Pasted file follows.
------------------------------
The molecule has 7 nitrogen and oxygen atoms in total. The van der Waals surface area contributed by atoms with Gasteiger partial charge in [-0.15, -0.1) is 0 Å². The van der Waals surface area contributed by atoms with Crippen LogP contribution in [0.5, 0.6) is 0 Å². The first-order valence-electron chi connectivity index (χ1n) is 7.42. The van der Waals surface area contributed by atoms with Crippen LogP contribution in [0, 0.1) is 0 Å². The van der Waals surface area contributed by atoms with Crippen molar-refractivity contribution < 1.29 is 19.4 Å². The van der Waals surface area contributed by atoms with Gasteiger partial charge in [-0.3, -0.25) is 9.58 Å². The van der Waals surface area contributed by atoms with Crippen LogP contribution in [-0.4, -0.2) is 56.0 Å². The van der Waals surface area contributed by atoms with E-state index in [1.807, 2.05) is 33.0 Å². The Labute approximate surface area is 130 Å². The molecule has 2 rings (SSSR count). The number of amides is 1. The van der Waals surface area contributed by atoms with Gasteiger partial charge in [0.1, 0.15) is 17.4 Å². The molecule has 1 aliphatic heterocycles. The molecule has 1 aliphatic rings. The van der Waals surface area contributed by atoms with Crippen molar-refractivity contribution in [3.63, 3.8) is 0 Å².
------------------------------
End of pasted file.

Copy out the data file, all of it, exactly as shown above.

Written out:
The molecule has 7 nitrogen and oxygen atoms in total. The van der Waals surface area contributed by atoms with Gasteiger partial charge in [-0.15, -0.1) is 0 Å². The van der Waals surface area contributed by atoms with Crippen LogP contribution in [0.5, 0.6) is 0 Å². The first-order valence-electron chi connectivity index (χ1n) is 7.42. The van der Waals surface area contributed by atoms with Crippen LogP contribution in [0, 0.1) is 0 Å². The van der Waals surface area contributed by atoms with Crippen molar-refractivity contribution < 1.29 is 19.4 Å². The van der Waals surface area contributed by atoms with Gasteiger partial charge in [-0.3, -0.25) is 9.58 Å². The van der Waals surface area contributed by atoms with Crippen LogP contribution in [-0.4, -0.2) is 56.0 Å². The van der Waals surface area contributed by atoms with E-state index in [1.807, 2.05) is 33.0 Å². The Labute approximate surface area is 130 Å². The molecule has 2 rings (SSSR count). The number of amides is 1. The van der Waals surface area contributed by atoms with Gasteiger partial charge in [0.1, 0.15) is 17.4 Å². The molecule has 1 aliphatic heterocycles. The molecule has 1 aliphatic rings. The van der Waals surface area contributed by atoms with Crippen molar-refractivity contribution in [3.63, 3.8) is 0 Å².